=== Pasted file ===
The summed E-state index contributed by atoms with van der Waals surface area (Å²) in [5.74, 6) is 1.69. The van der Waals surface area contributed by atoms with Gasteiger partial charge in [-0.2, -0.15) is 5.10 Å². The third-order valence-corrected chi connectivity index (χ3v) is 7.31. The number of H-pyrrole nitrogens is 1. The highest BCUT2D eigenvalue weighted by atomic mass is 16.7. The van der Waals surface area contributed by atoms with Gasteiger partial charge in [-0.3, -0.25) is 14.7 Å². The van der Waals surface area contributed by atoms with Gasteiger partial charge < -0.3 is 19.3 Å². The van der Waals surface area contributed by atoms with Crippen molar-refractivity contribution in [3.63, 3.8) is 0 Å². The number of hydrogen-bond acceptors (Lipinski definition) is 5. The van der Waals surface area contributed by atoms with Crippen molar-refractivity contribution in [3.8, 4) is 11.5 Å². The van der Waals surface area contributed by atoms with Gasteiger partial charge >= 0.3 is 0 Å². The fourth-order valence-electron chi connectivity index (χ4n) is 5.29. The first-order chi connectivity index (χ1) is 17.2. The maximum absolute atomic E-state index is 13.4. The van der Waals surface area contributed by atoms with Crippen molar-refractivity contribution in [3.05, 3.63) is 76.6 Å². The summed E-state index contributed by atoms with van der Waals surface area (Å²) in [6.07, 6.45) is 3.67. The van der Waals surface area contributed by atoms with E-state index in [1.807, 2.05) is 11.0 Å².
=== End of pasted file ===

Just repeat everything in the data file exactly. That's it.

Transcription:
The summed E-state index contributed by atoms with van der Waals surface area (Å²) in [5.74, 6) is 1.69. The van der Waals surface area contributed by atoms with Gasteiger partial charge in [-0.2, -0.15) is 5.10 Å². The third-order valence-corrected chi connectivity index (χ3v) is 7.31. The number of H-pyrrole nitrogens is 1. The highest BCUT2D eigenvalue weighted by atomic mass is 16.7. The van der Waals surface area contributed by atoms with Gasteiger partial charge in [-0.3, -0.25) is 14.7 Å². The van der Waals surface area contributed by atoms with Gasteiger partial charge < -0.3 is 19.3 Å². The van der Waals surface area contributed by atoms with Crippen molar-refractivity contribution in [3.63, 3.8) is 0 Å². The number of hydrogen-bond acceptors (Lipinski definition) is 5. The van der Waals surface area contributed by atoms with Crippen molar-refractivity contribution in [3.8, 4) is 11.5 Å². The van der Waals surface area contributed by atoms with Gasteiger partial charge >= 0.3 is 0 Å². The fourth-order valence-electron chi connectivity index (χ4n) is 5.29. The first-order chi connectivity index (χ1) is 17.2. The maximum absolute atomic E-state index is 13.4. The van der Waals surface area contributed by atoms with Crippen molar-refractivity contribution in [3.05, 3.63) is 76.6 Å². The summed E-state index contributed by atoms with van der Waals surface area (Å²) in [6.07, 6.45) is 3.67. The van der Waals surface area contributed by atoms with E-state index in [1.807, 2.05) is 11.0 Å².